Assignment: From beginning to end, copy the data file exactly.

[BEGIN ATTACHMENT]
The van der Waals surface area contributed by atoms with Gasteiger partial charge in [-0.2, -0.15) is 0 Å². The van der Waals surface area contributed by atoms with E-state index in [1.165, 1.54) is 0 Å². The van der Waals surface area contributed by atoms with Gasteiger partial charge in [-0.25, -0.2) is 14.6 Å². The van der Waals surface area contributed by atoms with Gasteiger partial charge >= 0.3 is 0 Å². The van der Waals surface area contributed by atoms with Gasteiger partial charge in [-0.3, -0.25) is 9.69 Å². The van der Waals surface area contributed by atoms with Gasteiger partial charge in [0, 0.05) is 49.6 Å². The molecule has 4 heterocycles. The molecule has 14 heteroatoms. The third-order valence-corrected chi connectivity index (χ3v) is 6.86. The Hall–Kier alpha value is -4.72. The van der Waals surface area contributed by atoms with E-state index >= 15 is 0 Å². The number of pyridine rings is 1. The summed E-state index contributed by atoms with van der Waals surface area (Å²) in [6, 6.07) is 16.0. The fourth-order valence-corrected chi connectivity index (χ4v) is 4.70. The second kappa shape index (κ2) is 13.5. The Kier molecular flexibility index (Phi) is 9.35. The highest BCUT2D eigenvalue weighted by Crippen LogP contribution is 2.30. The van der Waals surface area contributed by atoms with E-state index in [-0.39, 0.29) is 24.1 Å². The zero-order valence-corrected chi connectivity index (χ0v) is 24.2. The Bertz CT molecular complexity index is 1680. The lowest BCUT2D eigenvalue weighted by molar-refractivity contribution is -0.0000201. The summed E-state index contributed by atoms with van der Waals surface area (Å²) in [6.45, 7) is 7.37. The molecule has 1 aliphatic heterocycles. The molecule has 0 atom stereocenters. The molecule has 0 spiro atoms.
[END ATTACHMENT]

The van der Waals surface area contributed by atoms with Gasteiger partial charge in [-0.2, -0.15) is 0 Å². The van der Waals surface area contributed by atoms with E-state index in [1.165, 1.54) is 0 Å². The van der Waals surface area contributed by atoms with Gasteiger partial charge in [-0.25, -0.2) is 14.6 Å². The van der Waals surface area contributed by atoms with Gasteiger partial charge >= 0.3 is 0 Å². The van der Waals surface area contributed by atoms with Gasteiger partial charge in [-0.3, -0.25) is 9.69 Å². The van der Waals surface area contributed by atoms with Gasteiger partial charge in [0, 0.05) is 49.6 Å². The molecule has 4 heterocycles. The molecule has 14 heteroatoms. The third-order valence-corrected chi connectivity index (χ3v) is 6.86. The Hall–Kier alpha value is -4.72. The van der Waals surface area contributed by atoms with E-state index >= 15 is 0 Å². The number of pyridine rings is 1. The summed E-state index contributed by atoms with van der Waals surface area (Å²) in [6, 6.07) is 16.0. The fourth-order valence-corrected chi connectivity index (χ4v) is 4.70. The second kappa shape index (κ2) is 13.5. The Kier molecular flexibility index (Phi) is 9.35. The highest BCUT2D eigenvalue weighted by Crippen LogP contribution is 2.30. The van der Waals surface area contributed by atoms with E-state index in [-0.39, 0.29) is 24.1 Å². The zero-order valence-corrected chi connectivity index (χ0v) is 24.2. The Bertz CT molecular complexity index is 1680. The lowest BCUT2D eigenvalue weighted by molar-refractivity contribution is -0.0000201. The summed E-state index contributed by atoms with van der Waals surface area (Å²) in [6.45, 7) is 7.37. The molecule has 1 aliphatic heterocycles. The molecule has 0 atom stereocenters. The molecule has 0 spiro atoms.